We’ve spent a couple of weeks considering the question of suffering, and Satan’s efforts to draw Job from God. Satan believes we all have a price, and, at some point, we will sell God out. In this lesson, we’re going to look at another way Satan tries to find our breaking point, and it begins in In I Kings 21 when Ahab tries to procure the vineyard owned by Naboth. When Ahab tells his wife for Naboth’s rejection, Jezebel appeals to his pride and conspires to kill Naboth. Once he is dead, Ahab takes possession of the vineyard.

Ahab does not have Naboth’s interests in mind at any point in these events. Ahab considers only himself. His first offer is reasonable, even generous, but the problem lies in the uncountable value of the vineyard to Naboth. He seeks to find Naboth’s price, but Ahab finds the Jezreelite has none. Back in Leviticus 25:23-28, God sets a provision that God’s land may not be sold permanently at any time. Any land sold can be redeemed at any time, or it is returned in a Year of Jubilee. The land handed down generation to generation is to stay in the family. Naboth honors God’s law regarding land. He does not sell his heritage.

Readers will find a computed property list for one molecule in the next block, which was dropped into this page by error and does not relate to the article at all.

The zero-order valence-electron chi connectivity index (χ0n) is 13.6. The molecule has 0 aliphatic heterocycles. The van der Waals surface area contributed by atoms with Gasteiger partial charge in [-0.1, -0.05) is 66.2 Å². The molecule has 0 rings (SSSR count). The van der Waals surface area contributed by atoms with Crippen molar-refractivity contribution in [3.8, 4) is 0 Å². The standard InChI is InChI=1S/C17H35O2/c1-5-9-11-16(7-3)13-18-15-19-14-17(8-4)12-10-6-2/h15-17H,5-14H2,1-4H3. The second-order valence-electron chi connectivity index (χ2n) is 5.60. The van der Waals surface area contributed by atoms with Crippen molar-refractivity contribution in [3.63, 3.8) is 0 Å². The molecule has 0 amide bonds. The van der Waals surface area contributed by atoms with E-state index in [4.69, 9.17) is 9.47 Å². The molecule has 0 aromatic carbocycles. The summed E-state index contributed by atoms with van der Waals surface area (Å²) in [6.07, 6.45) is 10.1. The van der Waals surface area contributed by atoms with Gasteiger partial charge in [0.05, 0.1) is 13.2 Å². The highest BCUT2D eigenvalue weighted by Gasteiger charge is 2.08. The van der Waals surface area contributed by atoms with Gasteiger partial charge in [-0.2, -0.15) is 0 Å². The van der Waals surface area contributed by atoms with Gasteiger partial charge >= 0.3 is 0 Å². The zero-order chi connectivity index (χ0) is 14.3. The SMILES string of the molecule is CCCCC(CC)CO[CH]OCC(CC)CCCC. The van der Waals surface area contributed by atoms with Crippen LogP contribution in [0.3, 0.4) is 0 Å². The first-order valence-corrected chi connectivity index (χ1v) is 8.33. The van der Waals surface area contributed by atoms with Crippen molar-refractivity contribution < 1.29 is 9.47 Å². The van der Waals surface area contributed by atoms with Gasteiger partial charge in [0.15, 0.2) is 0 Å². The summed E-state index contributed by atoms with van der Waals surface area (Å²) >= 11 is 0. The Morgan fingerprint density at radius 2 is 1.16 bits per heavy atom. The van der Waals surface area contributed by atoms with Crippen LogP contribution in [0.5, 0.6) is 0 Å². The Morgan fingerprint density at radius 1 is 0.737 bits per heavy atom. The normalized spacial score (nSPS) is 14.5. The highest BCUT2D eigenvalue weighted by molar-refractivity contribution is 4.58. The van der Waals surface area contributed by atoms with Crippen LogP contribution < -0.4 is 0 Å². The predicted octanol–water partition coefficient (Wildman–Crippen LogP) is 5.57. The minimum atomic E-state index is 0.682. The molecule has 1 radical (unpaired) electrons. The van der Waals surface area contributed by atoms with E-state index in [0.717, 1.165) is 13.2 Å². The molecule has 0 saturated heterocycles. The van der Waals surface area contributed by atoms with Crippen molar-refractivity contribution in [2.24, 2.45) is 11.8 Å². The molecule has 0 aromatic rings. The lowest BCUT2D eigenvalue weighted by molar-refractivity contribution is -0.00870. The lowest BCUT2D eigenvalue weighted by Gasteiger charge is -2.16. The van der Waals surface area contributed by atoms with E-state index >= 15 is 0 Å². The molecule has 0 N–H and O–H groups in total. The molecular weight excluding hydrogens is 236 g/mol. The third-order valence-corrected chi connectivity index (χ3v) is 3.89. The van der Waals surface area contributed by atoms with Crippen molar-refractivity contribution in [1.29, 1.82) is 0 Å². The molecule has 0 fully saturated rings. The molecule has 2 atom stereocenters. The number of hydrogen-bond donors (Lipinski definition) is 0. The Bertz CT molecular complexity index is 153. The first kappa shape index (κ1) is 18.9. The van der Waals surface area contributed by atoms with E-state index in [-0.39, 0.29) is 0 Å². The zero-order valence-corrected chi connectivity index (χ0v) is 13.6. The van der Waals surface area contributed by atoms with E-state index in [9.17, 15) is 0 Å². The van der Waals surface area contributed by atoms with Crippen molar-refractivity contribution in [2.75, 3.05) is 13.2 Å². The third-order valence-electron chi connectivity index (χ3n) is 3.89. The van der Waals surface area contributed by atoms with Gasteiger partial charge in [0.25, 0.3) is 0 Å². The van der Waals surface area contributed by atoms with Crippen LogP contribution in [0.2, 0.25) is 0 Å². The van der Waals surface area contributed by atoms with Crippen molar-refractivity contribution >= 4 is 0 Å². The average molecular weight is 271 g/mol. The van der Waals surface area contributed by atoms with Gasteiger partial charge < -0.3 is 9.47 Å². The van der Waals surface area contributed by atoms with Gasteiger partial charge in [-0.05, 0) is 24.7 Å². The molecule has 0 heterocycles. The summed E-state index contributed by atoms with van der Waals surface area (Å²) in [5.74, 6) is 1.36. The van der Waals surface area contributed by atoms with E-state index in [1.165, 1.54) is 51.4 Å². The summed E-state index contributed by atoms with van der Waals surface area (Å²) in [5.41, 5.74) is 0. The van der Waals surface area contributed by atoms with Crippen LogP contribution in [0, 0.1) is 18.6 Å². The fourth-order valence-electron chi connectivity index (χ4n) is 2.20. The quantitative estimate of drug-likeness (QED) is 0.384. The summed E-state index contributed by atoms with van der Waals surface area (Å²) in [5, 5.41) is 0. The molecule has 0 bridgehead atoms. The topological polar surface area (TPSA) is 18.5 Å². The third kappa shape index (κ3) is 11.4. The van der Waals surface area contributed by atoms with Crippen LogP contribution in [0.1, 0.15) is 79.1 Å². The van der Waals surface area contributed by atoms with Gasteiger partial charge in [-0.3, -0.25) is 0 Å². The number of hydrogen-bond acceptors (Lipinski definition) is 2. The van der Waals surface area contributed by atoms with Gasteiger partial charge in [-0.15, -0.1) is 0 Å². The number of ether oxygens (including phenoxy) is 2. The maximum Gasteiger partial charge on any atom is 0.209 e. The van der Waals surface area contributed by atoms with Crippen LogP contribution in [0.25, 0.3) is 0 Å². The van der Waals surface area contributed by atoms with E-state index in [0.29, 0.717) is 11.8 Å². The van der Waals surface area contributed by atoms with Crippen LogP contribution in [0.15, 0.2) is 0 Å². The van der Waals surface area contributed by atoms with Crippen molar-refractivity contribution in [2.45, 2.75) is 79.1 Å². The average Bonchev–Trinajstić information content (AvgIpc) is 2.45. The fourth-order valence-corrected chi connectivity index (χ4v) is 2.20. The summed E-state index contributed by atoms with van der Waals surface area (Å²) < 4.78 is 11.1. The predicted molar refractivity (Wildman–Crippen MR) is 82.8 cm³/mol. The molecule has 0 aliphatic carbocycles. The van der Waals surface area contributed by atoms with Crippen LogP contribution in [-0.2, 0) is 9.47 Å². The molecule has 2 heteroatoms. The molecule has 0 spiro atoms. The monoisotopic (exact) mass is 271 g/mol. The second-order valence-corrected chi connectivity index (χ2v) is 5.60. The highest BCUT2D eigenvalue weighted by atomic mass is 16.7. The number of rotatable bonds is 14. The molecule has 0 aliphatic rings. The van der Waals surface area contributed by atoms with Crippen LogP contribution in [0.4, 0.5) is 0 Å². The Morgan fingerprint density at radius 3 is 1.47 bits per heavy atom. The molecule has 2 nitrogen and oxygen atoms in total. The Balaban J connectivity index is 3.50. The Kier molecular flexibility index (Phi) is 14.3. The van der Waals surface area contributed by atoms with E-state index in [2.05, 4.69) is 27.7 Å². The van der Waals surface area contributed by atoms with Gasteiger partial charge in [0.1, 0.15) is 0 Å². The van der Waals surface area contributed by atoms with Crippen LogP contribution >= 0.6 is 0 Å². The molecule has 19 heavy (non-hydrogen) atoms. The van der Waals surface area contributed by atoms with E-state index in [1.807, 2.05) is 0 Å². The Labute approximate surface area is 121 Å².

A Spiritual Heritage

Notice Naboth’s concept of heritage and inheritance. It is more than what comes down from his ancestors. It is more than something he will pass on to his descendants. He recognizes that his heritage is from God. We sometimes sing the song “Faith of Our Fathers,” reminding us that we have a spiritual heritage, that we are spiritual children with a spiritual inheritance. We create a continuous chain from generation to generation that we cannot sell or buy as Naboth could not sell the vineyard passed down in his family.